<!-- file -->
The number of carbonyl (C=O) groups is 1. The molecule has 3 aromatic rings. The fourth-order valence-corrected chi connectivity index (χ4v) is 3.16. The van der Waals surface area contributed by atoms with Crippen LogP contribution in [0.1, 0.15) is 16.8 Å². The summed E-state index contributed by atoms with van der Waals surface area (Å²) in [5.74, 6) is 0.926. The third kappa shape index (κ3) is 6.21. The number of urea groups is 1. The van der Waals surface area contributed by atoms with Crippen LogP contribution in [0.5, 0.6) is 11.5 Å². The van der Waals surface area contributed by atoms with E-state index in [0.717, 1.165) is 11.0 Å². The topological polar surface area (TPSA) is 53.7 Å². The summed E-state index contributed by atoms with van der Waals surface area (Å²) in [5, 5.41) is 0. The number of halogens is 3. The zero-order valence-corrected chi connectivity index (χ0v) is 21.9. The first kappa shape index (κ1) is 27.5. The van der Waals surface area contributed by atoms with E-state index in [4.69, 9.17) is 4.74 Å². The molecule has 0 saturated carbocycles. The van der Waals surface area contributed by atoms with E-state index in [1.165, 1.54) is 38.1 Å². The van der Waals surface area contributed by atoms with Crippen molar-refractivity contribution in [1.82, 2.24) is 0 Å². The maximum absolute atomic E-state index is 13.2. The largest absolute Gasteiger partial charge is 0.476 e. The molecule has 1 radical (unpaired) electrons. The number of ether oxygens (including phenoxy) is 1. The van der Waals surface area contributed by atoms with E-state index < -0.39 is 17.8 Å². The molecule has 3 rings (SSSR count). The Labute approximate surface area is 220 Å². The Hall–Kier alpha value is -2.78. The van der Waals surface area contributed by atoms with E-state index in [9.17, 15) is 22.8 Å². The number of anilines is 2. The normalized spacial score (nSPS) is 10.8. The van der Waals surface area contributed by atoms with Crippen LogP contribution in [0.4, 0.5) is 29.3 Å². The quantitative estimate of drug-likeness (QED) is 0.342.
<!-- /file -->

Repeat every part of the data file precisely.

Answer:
The number of carbonyl (C=O) groups is 1. The molecule has 3 aromatic rings. The fourth-order valence-corrected chi connectivity index (χ4v) is 3.16. The van der Waals surface area contributed by atoms with Crippen LogP contribution in [0.1, 0.15) is 16.8 Å². The summed E-state index contributed by atoms with van der Waals surface area (Å²) in [5.74, 6) is 0.926. The third kappa shape index (κ3) is 6.21. The number of urea groups is 1. The van der Waals surface area contributed by atoms with Crippen LogP contribution in [0.5, 0.6) is 11.5 Å². The van der Waals surface area contributed by atoms with E-state index in [0.717, 1.165) is 11.0 Å². The topological polar surface area (TPSA) is 53.7 Å². The summed E-state index contributed by atoms with van der Waals surface area (Å²) in [5, 5.41) is 0. The number of halogens is 3. The zero-order valence-corrected chi connectivity index (χ0v) is 21.9. The first kappa shape index (κ1) is 27.5. The van der Waals surface area contributed by atoms with E-state index in [4.69, 9.17) is 4.74 Å². The molecule has 0 saturated carbocycles. The van der Waals surface area contributed by atoms with E-state index in [1.165, 1.54) is 38.1 Å². The van der Waals surface area contributed by atoms with Crippen molar-refractivity contribution in [1.82, 2.24) is 0 Å². The maximum absolute atomic E-state index is 13.2. The largest absolute Gasteiger partial charge is 0.476 e. The molecule has 1 radical (unpaired) electrons. The number of ether oxygens (including phenoxy) is 1. The van der Waals surface area contributed by atoms with E-state index < -0.39 is 17.8 Å². The molecule has 3 rings (SSSR count). The Labute approximate surface area is 220 Å². The Hall–Kier alpha value is -2.78. The van der Waals surface area contributed by atoms with E-state index in [9.17, 15) is 22.8 Å². The number of anilines is 2. The normalized spacial score (nSPS) is 10.8. The van der Waals surface area contributed by atoms with Crippen LogP contribution in [0.4, 0.5) is 29.3 Å². The quantitative estimate of drug-likeness (QED) is 0.342.